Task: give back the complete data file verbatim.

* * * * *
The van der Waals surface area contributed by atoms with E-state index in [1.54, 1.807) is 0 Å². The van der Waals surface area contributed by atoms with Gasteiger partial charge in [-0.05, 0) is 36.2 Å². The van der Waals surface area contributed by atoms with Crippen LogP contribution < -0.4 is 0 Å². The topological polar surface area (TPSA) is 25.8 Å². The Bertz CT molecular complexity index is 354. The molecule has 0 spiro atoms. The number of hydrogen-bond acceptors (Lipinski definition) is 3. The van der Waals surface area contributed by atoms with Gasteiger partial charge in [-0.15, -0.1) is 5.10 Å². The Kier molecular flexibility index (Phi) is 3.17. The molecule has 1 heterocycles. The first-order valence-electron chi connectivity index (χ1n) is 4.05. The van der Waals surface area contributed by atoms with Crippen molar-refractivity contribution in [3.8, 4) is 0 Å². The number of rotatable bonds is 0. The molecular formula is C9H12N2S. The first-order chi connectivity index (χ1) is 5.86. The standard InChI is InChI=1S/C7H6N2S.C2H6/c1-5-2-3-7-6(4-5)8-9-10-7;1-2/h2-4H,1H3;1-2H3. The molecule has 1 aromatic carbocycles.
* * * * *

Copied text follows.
The van der Waals surface area contributed by atoms with E-state index in [1.54, 1.807) is 0 Å². The van der Waals surface area contributed by atoms with Gasteiger partial charge in [-0.05, 0) is 36.2 Å². The van der Waals surface area contributed by atoms with Crippen LogP contribution < -0.4 is 0 Å². The topological polar surface area (TPSA) is 25.8 Å². The Bertz CT molecular complexity index is 354. The molecule has 0 spiro atoms. The number of hydrogen-bond acceptors (Lipinski definition) is 3. The van der Waals surface area contributed by atoms with Gasteiger partial charge in [-0.15, -0.1) is 5.10 Å². The Kier molecular flexibility index (Phi) is 3.17. The molecule has 1 heterocycles. The first-order valence-electron chi connectivity index (χ1n) is 4.05. The van der Waals surface area contributed by atoms with Crippen molar-refractivity contribution in [3.8, 4) is 0 Å². The number of rotatable bonds is 0. The molecular formula is C9H12N2S. The first-order chi connectivity index (χ1) is 5.86. The standard InChI is InChI=1S/C7H6N2S.C2H6/c1-5-2-3-7-6(4-5)8-9-10-7;1-2/h2-4H,1H3;1-2H3. The molecule has 1 aromatic carbocycles.